Now let’s look at verses 22-24:
22 “It is He who sits above the circle of the earth, and its inhabitants are like grasshoppers, who stretches out the heavens like a curtain, and spreads them out like a tent to dwell in. 23 He brings the princes to nothing; He makes the judges of the earth useless. 24 Scarcely shall they be planted, scarcely shall they be sown, scarcely shall their stock take root in the earth, when He will also blow on them, and they will wither, and the whirlwind will take them away like stubble.”
Finally, let’s examine verses 28-31:
28 “Have you not known? Have you not heard? The everlasting God, the LORD, the Creator of the ends of the earth, neither faints nor is weary. His understanding is unsearchable. 29 He gives power to the weak, and to those who have no might He increases strength. 30 Even the youths shall faint and be weary, and the young men shall utterly fall, 31 but those who wait on the LORD shall renew their strength; they shall mount up with wings like eagles, they shall run and not be weary, they shall walk and not faint.”
One erev Shabbat (Sabbath eve), my entire family was invited to the apartment of Penina Ben Ya’acov. Penina has a real gift of hospitality. But more than that, the Lord has given her a ministry to wounded soldiers in the Israeli army. She told us how the previous week she gave out nearly 30 worship cassettes and tape players to soldiers lying in their hospital beds in Haifa. She described the various wounds they had—some had gunshot wounds, some had terrible burns on their faces or legs. All but one of those soldiers gladly received Penina’s love gift—even though they knew that she was a Messianic believer.
Penina is one of many people in my congregation who are involved in ministering comfort to the Jewish people. Others visit Holocaust victims. Some deliver food parcels to the poor and needy in Jerusalem. Some actually live in homes of elderly, housebound Jewish individuals who are completely dependent upon their Christian volunteer helpers. And I commend the dozens (maybe hundreds) of others who make this comfort possible by doing other behind-the-scenes jobs, such as office administration, managing financial or material gifts, or typing appeal letters—all vital and necessary to making the ministry of comfort possible.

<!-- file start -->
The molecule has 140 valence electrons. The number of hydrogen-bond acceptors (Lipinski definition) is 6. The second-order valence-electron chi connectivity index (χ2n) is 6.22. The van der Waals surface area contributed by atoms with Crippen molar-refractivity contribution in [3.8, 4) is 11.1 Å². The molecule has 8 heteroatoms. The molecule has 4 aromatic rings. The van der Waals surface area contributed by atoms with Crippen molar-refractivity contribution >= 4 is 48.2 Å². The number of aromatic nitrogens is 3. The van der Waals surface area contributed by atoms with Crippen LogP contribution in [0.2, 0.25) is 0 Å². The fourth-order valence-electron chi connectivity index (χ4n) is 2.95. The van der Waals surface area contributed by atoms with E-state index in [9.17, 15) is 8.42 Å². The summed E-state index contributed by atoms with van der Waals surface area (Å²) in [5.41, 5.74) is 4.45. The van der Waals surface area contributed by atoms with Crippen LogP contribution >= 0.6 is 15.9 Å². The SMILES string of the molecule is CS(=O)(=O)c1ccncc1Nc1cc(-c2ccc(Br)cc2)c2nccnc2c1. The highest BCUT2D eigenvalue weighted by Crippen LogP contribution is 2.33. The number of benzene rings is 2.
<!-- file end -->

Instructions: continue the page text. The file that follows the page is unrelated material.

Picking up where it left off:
While Isaiah chapters 1-39 are filled with words of judgment upon God’s people, from chapter 40 onward there is an emphasis on their restoration and salvation. In particular, in chapter 40, the Lord reminds the Jewish people that they are “MY people.” And because they have a special relationship to Him, He himself will deliver them from the Gentile nations that will seek their destruction.
Let me pause here just for a moment to note: Some people abhor the idea that God has actually chosen a special people distinct from all the other nations. They say, “This is unfair!” But along with Israel’s awesome privilege came an awesome responsibility. God chose Israel to be the messenger to reveal the “one true God” among the multiplicity of pagan gods. The Jewish people were not only to declare this truth, but to live this truth by obeying the laws of their one true God and in so doing prove how blessed it is for a nation to serve this God. Israel, then, is chosen and very special, but it is still merely a servant messenger. And the fact is, people often like to shoot the messenger.
Not only is Israel a servant, but many times it is treated like one too. Israel has been the doormat of the nations. God placed Israel in a strategic place—at the convergence of three continents, on a major trade and communication route. While this was a perfect place from which Israel could spread the word about their one true God, it was also a place coveted by other nations—nations who wanted to control the Middle East and have profound influence over the rest of the world. And so history has shown that Israel has been a virtual doormat trampled under foot time and time again.